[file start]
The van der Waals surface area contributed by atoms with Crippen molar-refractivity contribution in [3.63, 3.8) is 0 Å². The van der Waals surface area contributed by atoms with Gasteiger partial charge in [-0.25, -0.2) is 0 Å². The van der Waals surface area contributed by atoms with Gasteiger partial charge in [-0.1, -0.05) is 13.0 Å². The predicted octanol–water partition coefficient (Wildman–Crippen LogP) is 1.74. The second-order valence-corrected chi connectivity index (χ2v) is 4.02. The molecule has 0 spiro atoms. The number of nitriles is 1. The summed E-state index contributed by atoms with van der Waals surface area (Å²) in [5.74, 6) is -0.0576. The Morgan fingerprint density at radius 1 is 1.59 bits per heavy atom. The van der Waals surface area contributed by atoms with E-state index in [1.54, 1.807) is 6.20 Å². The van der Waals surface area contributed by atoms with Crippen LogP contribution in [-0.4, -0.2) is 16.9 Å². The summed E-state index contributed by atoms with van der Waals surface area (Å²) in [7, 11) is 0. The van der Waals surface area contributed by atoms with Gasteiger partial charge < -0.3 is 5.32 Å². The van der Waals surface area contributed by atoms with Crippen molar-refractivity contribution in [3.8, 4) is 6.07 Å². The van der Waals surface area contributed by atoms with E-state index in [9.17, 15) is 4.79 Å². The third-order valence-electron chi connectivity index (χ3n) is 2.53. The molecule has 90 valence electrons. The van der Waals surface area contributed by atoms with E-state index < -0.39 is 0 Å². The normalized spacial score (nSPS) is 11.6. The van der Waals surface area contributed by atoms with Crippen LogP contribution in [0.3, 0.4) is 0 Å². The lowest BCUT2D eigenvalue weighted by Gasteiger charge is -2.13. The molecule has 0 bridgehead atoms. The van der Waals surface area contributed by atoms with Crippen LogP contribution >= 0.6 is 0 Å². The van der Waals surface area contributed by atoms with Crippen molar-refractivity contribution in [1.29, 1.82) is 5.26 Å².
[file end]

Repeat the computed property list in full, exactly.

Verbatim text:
The van der Waals surface area contributed by atoms with Crippen molar-refractivity contribution in [3.63, 3.8) is 0 Å². The van der Waals surface area contributed by atoms with Gasteiger partial charge in [-0.25, -0.2) is 0 Å². The van der Waals surface area contributed by atoms with Gasteiger partial charge in [-0.1, -0.05) is 13.0 Å². The predicted octanol–water partition coefficient (Wildman–Crippen LogP) is 1.74. The second-order valence-corrected chi connectivity index (χ2v) is 4.02. The molecule has 0 spiro atoms. The number of nitriles is 1. The summed E-state index contributed by atoms with van der Waals surface area (Å²) in [5.74, 6) is -0.0576. The Morgan fingerprint density at radius 1 is 1.59 bits per heavy atom. The van der Waals surface area contributed by atoms with E-state index in [1.54, 1.807) is 6.20 Å². The van der Waals surface area contributed by atoms with Crippen LogP contribution in [-0.4, -0.2) is 16.9 Å². The summed E-state index contributed by atoms with van der Waals surface area (Å²) in [7, 11) is 0. The van der Waals surface area contributed by atoms with Gasteiger partial charge < -0.3 is 5.32 Å². The van der Waals surface area contributed by atoms with Crippen molar-refractivity contribution in [3.8, 4) is 6.07 Å². The van der Waals surface area contributed by atoms with E-state index in [9.17, 15) is 4.79 Å². The third-order valence-electron chi connectivity index (χ3n) is 2.53. The molecule has 90 valence electrons. The van der Waals surface area contributed by atoms with E-state index < -0.39 is 0 Å². The normalized spacial score (nSPS) is 11.6. The van der Waals surface area contributed by atoms with Crippen LogP contribution in [0.3, 0.4) is 0 Å². The lowest BCUT2D eigenvalue weighted by Gasteiger charge is -2.13. The molecule has 0 bridgehead atoms. The van der Waals surface area contributed by atoms with Crippen LogP contribution >= 0.6 is 0 Å². The van der Waals surface area contributed by atoms with Crippen molar-refractivity contribution in [1.29, 1.82) is 5.26 Å².